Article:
Using a Foster Broody Hen to Raise Chicks

| 6/18/2009 9:39:05 AM

Tags: Community Chickens, chickens, poultry,

Old Cluck Hen

Five chicks (from the Community Chickens project) hatched late (on a Saturday). They needed a little extra attention, and my wife Sue and I had them in a homemade brooder. The following Tuesday, we noticed that one of our hens didn’t roost at night, but stayed on the nest. That’s a good sign the hen was broody, or “clucking,” as my family used to say.

My mind started to race: What kind of eggs could we give that old cluck hen to hatch?

But Sue had a better idea: Let’s see if the broody hen would foster the five chicks we had in the brooder. I had recently read about Gwen Roland using a broody hen to raise some broiler chickens (Raising Chickens for Meat: Do-it-yourself Pastured Poultry).

On Wednesday morning while it was still dark outside, I moved the broody hen to a secluded box to see if she’d continue to cluck. I left two eggs for her, and she was setting tightly — fluffing up to look intimidating when I’d check on her. By Friday night, I was satisfied that she was committed to the project.

Saturday morning (so I’d have more time to watch the results), I took the chicks from the brooder box — again before sunrise — and tucked them under the old cluck hen’s wings. Although they’d been under a heat lamp for a week, they seemed to sense the hen’s warmth and nestled right in.

Robbie Huber
2/12/2010 1:51:57 AM

Had around Christmas time -2 Sebright roosters &2 Sebright hens(All brothers&sisters-born last June).The 2 hens;the oldest(?)\more dominate nested together. My "coop" is my old building. the 2 hens picked out 1 of the old feed troughs 2 lay their eggs in.Hen #1 (more dominate) started off. she mated with a neighbors Old Eng. roo& aBlack Astrolorp(both also bantams)- So I got brown tinted eggs!My4 chickens parents were purebred Sebrights! Anyway, sis1 got going laying eggs;then sis2 got up beside sis1 &started layig.Sis1 went broody 1st. They would sit on ea others eggs. someties1 hen(hen1) would have 3 eggs &sis2 would have 16. Sometimes it would b 12 ea was sitting on. They started hatchingout the day b4 Christmas eve.Hen#1 Sat on squahed 2 of the babies 2 death within 10 mins. By the day after Christmas "mama1had saton\squased 20 baby chicks!1baby was "tossed over the side of the nest& died! I tried rescuing2-set them in a plas. tub w\hay; they got 2 cold so Ihad to put them back with mama1- she sat on\squashed them.Other hen meatime join her brothers- she was no longer broody. Few days later Hen #1 was killed by an owl or a hawk??Poss. somethingelse--all that was left was justa few feathers. Hen #2 islaying again,but NOT broody! she avoids the roosters(the neighbors roos all got killed)I think I need a broody hen-it must b experienced: not a "squatter"!Thank you -would accept any comments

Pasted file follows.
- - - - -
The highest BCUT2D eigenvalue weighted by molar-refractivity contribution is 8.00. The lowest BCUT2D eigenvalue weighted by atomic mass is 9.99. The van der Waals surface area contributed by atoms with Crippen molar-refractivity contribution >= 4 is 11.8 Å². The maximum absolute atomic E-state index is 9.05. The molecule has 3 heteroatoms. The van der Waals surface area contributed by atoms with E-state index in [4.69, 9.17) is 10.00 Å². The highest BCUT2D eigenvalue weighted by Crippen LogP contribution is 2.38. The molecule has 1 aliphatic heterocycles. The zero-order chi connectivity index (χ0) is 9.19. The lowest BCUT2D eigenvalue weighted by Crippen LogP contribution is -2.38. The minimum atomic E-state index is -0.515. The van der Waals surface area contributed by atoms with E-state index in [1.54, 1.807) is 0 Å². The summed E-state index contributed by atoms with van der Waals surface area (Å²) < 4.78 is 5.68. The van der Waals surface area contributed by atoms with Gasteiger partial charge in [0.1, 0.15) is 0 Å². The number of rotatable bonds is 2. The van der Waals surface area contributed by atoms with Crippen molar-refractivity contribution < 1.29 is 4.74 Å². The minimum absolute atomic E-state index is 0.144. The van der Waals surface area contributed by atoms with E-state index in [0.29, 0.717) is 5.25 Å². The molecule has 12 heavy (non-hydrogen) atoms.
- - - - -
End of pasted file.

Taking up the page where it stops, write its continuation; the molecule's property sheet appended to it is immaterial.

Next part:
Conan Carter
6/24/2009 12:14:49 PM

I will try these and see what I can do. Thanks for the great suggestions.

Troy Griepentrog_1
6/24/2009 8:45:57 AM

There are several methods to “break up” a broody: -Move her to a different coop or pen—during the day, not when it’s dark. Make sure it’s well-lit, not a dark spot. -Move her to a cage that’s hanging from something (ceiling, etc.). It should be slightly unstable so it moves a bit. -Put her in a few in a few inches of water so she has to stand (can’t sit) for several hours. -Or you can simply isolate her so she’s not sitting on any eggs and let her stop on her own time. Troy Griepentrog

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